Which was quite fun. Again, a little slow. I mostly did a pretty good job, and only knocked down 2 balls (accruing 6 points in time penalties)…… until I darned near forgot where I was going, turned at the last second, and ran a cone down. Bummer! So a little slow time, and 3 knocked balls. All in all, really not a bad run. Several people knocked cones down, so I didn’t feel so alone in the sport of “cone bowling”. lol. Of the 3 phases, I placed the least emphasis on this one, because it’s the hardest one for me to practice at home, with the cones I have, which are too small. So while of course the score in cones counts to my overall placing, I wasn’t uber worried about the cones course itself, and thought it was pretty funny when we hit that cone in style. lol.
Chewbacca did great. He probably could have done it better without me. 😉
Then, a 3 1/2 hour wait before the marathon. I’m not sure if the dog enjoyed being tied between trailers all day, but such is the life of a dog.
In the afternoon came the fun colors, and Chewbacca, who was mostly bored all day, really didn’t seem to care one way or another what color he was wearing.
My friend & navigator and myself are back in the dressage ring area, warming up and waiting for our go on the 1st ever marathon!!!
This obstacle went really well for us, I thought. I did get a little lost, and turned the wrong way, but total time in the obstacle was a little over 1 minute, so all in all, not bad.
Despite having walked the obstacles alone twice and twice again with my navigator, it still drove differently – when you’re moving forward with a horse (even one as slow as Chewie), those turns come up darned fast.
A short while later, we worked our way into the “carousel”, the 2nd obstacle.
This one went well, too. For having never done this before, Chewbacca didn’t hesitate, and he was really right on top of responding to my cues, handling tight turns, and even readily compensating when I made a last minute decision not to make a super tight turn.
When we had walked this course, we thought of areas in the obstacles where we could get a little crazy and try to cut corners to make a faster time, and I tried to go for one, but as I got up on it, I realized at the last second there was no way we would make the turn, and pulled him out instead to make a bigger loop. Total time in obstacle 2 was 59 seconds, so it wasn’t like we were super slow anyway.
Despite having the overall slowest time on the marathon course, we had comparable times in the obstacles to the other competitors. No one was exceptionally faster than were were… they were just all faster out on the rest of the course, lol 😉
Heading to the final obstacle, entering the woods. Chewbacca worked well through this course, for having no experience doing it. I am glad to see that the training time and effort we’ve done together as a team did pay off.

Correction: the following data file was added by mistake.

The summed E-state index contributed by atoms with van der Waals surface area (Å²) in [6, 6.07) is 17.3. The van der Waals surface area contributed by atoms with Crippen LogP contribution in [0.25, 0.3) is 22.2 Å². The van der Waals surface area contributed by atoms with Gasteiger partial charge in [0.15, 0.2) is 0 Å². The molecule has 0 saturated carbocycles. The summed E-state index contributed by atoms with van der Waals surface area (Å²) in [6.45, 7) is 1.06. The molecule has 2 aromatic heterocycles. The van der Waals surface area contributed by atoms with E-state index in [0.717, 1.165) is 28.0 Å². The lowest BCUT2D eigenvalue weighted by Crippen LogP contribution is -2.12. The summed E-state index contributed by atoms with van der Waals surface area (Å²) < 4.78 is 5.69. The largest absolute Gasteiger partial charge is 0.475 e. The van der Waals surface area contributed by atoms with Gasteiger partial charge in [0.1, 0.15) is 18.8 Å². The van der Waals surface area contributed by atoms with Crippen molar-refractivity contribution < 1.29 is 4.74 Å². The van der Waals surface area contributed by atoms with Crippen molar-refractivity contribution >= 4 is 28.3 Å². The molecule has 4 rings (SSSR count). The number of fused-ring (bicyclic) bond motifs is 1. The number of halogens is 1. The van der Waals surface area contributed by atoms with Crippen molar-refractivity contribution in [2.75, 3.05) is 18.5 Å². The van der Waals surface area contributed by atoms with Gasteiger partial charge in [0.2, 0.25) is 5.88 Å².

I knew from timing him, that on average, he takes about a minute longer per kilometer than ideal. So, since this course was a 4km course, I knew I could expect our overall time to be about 4 minutes slow. I know from months and months of timing him with the GPS, and pushing him as fast as I can push him without canter, that this is simply his fastest speed, over such a distance. He can get up faster in a short stretch, but not over a whole course.
This is fact, and this is never going to change with Chewie, nor do I particularly want it to. So it will mean that we will always run slow marathons. I can live with it.
Obstacle 3 was weaving through trees. It was a big area, and easy and fun. Our time in obstacle 3 was a little short of 2 minutes.
Chewbacca handled the whole thing like a pro. From dressage in the morning to finally crossing the finish line in a sweaty steamy heap in the afternoon, he never missed a beat, and I was proud most of all that he went out did his job, and wasn’t confused or unsure of what I wanted, or where to go.
The temperature went up to almost 70 by the time we were on the marathon, so it was quite hot for all that work!! We had a maximum time of 18:56 to finish the course in. We finished in 22:24. About 3 1/2 minutes slow, which is exactly right for his pace.
It wasn’t a prize winning first experience in the world of CDE, but it was a confidence building one, and I couldn’t be happier with the end result, truly. Considering that I trained him myself with no experience and no help, and I’ve never taken a driving lesson before (except for 1 clinic after I got him driving), it’s a miracle unto itself that we went out there and did everything the way we were supposed to do it, didn’t get eliminated, and didn’t have any problems – even if we were a little slow.
And of course, you all know how much I love my helmet cam..!! Yes, I did wear it. Here is video of some of the highlights of our dressage, cones (including our skill at bowling!), and the marathon with 2 different perspectives.
Enjoy and have a great day!